EFFECT OF METHYL JASMONATE AND SALICYLIC ACID POSTHARVEST TREATMENT ON MECHANISMS AND ACTIVITIES OF ANTIOXIDANTS IN LEMON FRUIT RIND DURING COLD STORAGE
Eureka lemons are chilling sensitive and develop chilling injury (CI) during cold quarantine treatment (-0.5°C). The fruit contains antioxidants that may either enhance chilling tolerance or induce defensive responses to protect fruit from damages caused by chilling. Soluble sugars (sucrose, glucose and fructose) in the rind can increase fruit chilling tolerance. Postharvest treatments with methyl jasmonate (MJ) and salicylic acid (SA) have been successfully used to reduce CI. With the aim of enhancing antioxidant activities and carbohydrate levels, fruit were treated with various combination of MJ and SA (10 µM MJ or 2 mM SA or 10 µM MJ and 2 mM SA or 1 µM MJ and 0.2 mM SA or 0.1 µM MJ and 0.02 mM SA) and thereafter, waxed and stored at -0.5°C for either 0, 7, 14, 21, 28, 35, or 42 days plus 7 days at room temperature (25°C) where after CI was evaluated. Total antioxidant scavenging capacity, ascorbic acid, total phenolics and soluble sugars in the rind were determined. Treatment with MJ and/or SA significantly (P≤0.05) reduced CI. Compared with other treatments, 10 μM MJ and 2 mM SA was more effective in protecting fruit from chilling damage by delaying and reducing CI symptoms. Exposing fruit to -0.5°C for 14 days, resulted in high total antioxidant capacity presumably in response to cold stress. Total antioxidant capacity in untreated fruit decreased with extended cold storage time from 21-42 days. Treatment with MJ and SA delayed the degradation of total antioxidant capacity in lemons during cold storage. Seemingly, MJ and SA treated fruit were chilling tolerant due to high antioxidant activities. Treatments with 10 µM MJ and/or 2 mM SA were also effective in inducing other antioxidants such as total phenolics and ascorbic acid, which could have enhanced chilling tolerance. Furthermore, treatment with 10 µM MJ and/or 2 mM SA were effective in increasing rind sugar levels. This could have enhanced chilling tolerance by increasing the pool of sugars acting as osmoprotectants presumably protecting fruit from CI. Therefore, treatment with 10 µM MJ and/or 2 mM SA is suggested to increase chilling tolerance of lemons during quarantine treatment.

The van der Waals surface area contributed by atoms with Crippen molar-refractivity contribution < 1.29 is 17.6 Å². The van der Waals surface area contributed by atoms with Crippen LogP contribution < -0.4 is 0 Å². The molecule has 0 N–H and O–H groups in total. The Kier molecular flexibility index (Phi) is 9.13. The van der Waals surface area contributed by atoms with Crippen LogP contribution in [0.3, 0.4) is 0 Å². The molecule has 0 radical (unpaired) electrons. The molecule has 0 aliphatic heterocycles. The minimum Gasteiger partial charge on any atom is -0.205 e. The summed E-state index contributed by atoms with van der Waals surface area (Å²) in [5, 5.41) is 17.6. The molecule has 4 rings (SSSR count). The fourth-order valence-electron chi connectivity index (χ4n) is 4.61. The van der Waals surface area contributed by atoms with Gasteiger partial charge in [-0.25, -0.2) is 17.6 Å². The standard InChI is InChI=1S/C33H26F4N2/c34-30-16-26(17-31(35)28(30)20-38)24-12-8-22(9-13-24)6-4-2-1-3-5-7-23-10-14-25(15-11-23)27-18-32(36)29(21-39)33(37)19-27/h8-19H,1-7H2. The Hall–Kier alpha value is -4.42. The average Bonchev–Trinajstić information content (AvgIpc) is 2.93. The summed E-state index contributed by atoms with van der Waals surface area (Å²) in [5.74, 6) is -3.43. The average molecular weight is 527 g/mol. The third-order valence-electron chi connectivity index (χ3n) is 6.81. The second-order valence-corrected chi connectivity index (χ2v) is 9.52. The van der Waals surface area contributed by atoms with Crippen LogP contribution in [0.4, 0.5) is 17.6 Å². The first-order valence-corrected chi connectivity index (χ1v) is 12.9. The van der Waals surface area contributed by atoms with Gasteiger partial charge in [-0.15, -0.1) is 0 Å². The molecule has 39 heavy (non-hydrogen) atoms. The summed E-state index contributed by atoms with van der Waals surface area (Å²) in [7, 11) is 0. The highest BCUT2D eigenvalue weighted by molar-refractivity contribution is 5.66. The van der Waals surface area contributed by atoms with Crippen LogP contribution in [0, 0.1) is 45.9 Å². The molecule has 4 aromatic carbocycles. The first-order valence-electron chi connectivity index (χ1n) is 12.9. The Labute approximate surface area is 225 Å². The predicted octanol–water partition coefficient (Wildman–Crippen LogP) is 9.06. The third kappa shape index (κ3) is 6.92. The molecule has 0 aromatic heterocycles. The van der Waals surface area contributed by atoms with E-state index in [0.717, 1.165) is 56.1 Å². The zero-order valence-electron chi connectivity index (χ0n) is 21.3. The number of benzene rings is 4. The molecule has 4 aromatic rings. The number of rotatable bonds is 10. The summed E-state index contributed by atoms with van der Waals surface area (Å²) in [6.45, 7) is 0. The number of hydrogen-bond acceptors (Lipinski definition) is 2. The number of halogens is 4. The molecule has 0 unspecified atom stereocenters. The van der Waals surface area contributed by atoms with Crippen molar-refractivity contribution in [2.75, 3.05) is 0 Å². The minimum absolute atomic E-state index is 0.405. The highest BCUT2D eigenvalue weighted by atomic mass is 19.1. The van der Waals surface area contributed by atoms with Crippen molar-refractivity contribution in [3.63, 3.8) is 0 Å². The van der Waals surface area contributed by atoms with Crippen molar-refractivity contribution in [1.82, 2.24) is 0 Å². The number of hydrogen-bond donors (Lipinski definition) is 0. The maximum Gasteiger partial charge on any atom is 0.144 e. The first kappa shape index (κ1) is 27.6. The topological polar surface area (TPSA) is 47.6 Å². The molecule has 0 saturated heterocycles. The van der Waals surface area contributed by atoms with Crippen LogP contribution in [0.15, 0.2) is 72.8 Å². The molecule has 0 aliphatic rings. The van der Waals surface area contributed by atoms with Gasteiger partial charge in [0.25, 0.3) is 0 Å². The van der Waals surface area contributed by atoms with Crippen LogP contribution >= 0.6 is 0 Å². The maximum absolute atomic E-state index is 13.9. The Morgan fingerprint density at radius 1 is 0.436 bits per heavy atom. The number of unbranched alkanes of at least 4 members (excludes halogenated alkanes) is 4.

Siboza, X.I., Bower, J.P. and Bertling, I. (2013). EFFECT OF METHYL JASMONATE AND SALICYLIC ACID POSTHARVEST TREATMENT ON MECHANISMS AND ACTIVITIES OF ANTIOXIDANTS IN LEMON FRUIT RIND DURING COLD STORAGE. Acta Hortic. 1007, 127-133
chilling injury, antioxidant scavenging capacity, carbohydrates, ascorbic acid, total phenolic compounds